Rescuers scrabble through Pakistan factory rubble
As the sun came up over Lahore, soldiers and police scrabbled through the debris of the building, which came crashing down less than two weeks after a 7.5 magnitude earthquake rocked the region.
The factory may have suffered structural damage in the October 26 quake, which killed almost 400 people across Pakistan and Afghanistan, Punjab chief minister Shahbaz Sharif said.
“I have heard about the earthquake affecting the building, but according to labourers the owner continued to build an extension,” he told reporters.
Abdul Razzaq, a rescue official at the scene, told AFP they were racing against time to get to people still believed alive.
“The operation will take time and our aim is to reach the areas of the rubble where we are still hearing voices of crying and help,” he said.
Mohammad Usman, the top administration official in Lahore, who was coordinating the response to the disaster, said Wednesday 70 people had been pulled out alive, including 51 taken to hospital.
The army said it was deploying specialist search teams and engineers to help the rescue effort.
The collapse occurred at the four-storey Rajput Polyester polythene bag factory in the Sundar industrial estate, around 45 kilometres (30 miles) southwest of Lahore’s city centre.
Jam Sajjad Hussain, a spokesman for the rescue services, said 100 people were still trapped several hours after the roof collapsed, while ambulances were taking the injured to hospital.
“All our rescue workers are on site but it is such a big incident that we have called rescue workers from other nearby districts,” he added.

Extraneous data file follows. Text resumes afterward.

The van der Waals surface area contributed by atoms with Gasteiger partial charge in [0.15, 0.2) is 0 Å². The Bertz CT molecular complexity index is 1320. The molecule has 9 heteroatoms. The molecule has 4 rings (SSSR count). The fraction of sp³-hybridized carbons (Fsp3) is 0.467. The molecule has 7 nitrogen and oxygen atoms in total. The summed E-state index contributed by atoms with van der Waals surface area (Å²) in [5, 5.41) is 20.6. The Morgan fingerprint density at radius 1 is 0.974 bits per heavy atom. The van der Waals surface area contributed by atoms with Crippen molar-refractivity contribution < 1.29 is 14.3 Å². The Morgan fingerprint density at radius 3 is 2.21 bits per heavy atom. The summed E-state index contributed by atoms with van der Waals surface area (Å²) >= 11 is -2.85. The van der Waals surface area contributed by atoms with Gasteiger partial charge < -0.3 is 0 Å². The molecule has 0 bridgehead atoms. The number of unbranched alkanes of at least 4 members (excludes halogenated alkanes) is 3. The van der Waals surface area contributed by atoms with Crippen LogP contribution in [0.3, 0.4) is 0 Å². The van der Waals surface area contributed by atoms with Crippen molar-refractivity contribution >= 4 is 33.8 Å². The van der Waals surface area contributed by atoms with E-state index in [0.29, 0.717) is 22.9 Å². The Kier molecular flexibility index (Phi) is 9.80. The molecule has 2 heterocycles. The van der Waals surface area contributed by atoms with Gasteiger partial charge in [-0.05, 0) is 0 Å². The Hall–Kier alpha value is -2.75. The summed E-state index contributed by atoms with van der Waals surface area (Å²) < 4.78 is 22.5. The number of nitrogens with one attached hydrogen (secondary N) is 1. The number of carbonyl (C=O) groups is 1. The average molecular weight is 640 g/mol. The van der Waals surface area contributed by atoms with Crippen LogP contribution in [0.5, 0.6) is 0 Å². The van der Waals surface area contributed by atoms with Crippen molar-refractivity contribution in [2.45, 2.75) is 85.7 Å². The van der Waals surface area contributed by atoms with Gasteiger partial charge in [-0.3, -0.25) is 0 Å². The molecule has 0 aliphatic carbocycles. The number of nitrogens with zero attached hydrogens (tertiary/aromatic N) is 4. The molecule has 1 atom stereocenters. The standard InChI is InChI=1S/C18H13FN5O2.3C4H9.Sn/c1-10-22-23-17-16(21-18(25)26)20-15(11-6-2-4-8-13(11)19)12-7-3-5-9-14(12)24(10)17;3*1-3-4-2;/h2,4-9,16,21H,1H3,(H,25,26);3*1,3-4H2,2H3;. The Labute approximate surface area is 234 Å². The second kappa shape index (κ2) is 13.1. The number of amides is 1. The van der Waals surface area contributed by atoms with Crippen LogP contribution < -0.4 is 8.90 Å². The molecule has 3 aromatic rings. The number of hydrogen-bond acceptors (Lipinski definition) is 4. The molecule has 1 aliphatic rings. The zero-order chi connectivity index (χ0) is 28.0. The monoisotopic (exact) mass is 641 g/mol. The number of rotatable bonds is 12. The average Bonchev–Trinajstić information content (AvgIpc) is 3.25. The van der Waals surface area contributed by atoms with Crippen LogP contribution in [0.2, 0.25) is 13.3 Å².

– Poor safety record –
Three cranes, a bulldozer and more than 40 emergency rescue vehicles were working at the site, a rescue official said.
But provincial spokesman Zaeem Qadri told reporters that progress was slow because the factory was at the end of a narrow lane making it difficult for excavators to reach the site.
He added that an emergency has been declared at all local hospitals.
Chief doctor Zia Ullah of Jinnah Hospital, where some injured have been taken, said most of the victims were young workers, with many suffering head injuries and fractured limbs.
Pakistan has a poor safety record in the construction and maintenance of buildings.
At least 24 people died last year when a mosque collapsed in the same city, while more than 200 people lost their lives, mostly due to collapsed roofs, following torrential rain and flooding in 2014.
In 2012, at least 255 workers were killed when a fire tore through a clothing factory in Karachi, one of the deadliest industrial accidents in Pakistani history.
A judicial probe into the blaze was damning, pointing to a lack of emergency exits, poor safety training of workers, the packing in of machinery and the failure of government inspectors to spot any of these faults.
A murder case was registered against the factory owners, but it has never come to trial.